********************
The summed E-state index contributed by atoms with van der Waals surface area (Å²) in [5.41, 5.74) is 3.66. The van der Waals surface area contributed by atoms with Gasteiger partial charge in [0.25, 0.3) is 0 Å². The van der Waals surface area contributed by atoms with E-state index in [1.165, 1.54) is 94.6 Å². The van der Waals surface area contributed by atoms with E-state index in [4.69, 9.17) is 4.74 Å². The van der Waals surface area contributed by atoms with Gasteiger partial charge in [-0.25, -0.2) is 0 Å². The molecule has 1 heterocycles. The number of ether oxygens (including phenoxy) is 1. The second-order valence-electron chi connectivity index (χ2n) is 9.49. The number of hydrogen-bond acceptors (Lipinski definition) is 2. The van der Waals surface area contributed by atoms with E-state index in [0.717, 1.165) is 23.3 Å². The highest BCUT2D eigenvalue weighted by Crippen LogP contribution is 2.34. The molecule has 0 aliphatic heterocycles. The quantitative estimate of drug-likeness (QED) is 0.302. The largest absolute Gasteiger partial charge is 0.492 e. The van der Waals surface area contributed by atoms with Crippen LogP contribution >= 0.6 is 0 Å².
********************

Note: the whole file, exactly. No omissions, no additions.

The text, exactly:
The summed E-state index contributed by atoms with van der Waals surface area (Å²) in [5.41, 5.74) is 3.66. The van der Waals surface area contributed by atoms with Gasteiger partial charge in [0.25, 0.3) is 0 Å². The van der Waals surface area contributed by atoms with E-state index in [1.165, 1.54) is 94.6 Å². The van der Waals surface area contributed by atoms with E-state index in [4.69, 9.17) is 4.74 Å². The van der Waals surface area contributed by atoms with Gasteiger partial charge in [-0.25, -0.2) is 0 Å². The molecule has 1 heterocycles. The number of ether oxygens (including phenoxy) is 1. The second-order valence-electron chi connectivity index (χ2n) is 9.49. The number of hydrogen-bond acceptors (Lipinski definition) is 2. The van der Waals surface area contributed by atoms with E-state index in [0.717, 1.165) is 23.3 Å². The highest BCUT2D eigenvalue weighted by Crippen LogP contribution is 2.34. The molecule has 0 aliphatic heterocycles. The quantitative estimate of drug-likeness (QED) is 0.302. The largest absolute Gasteiger partial charge is 0.492 e. The van der Waals surface area contributed by atoms with Crippen LogP contribution >= 0.6 is 0 Å².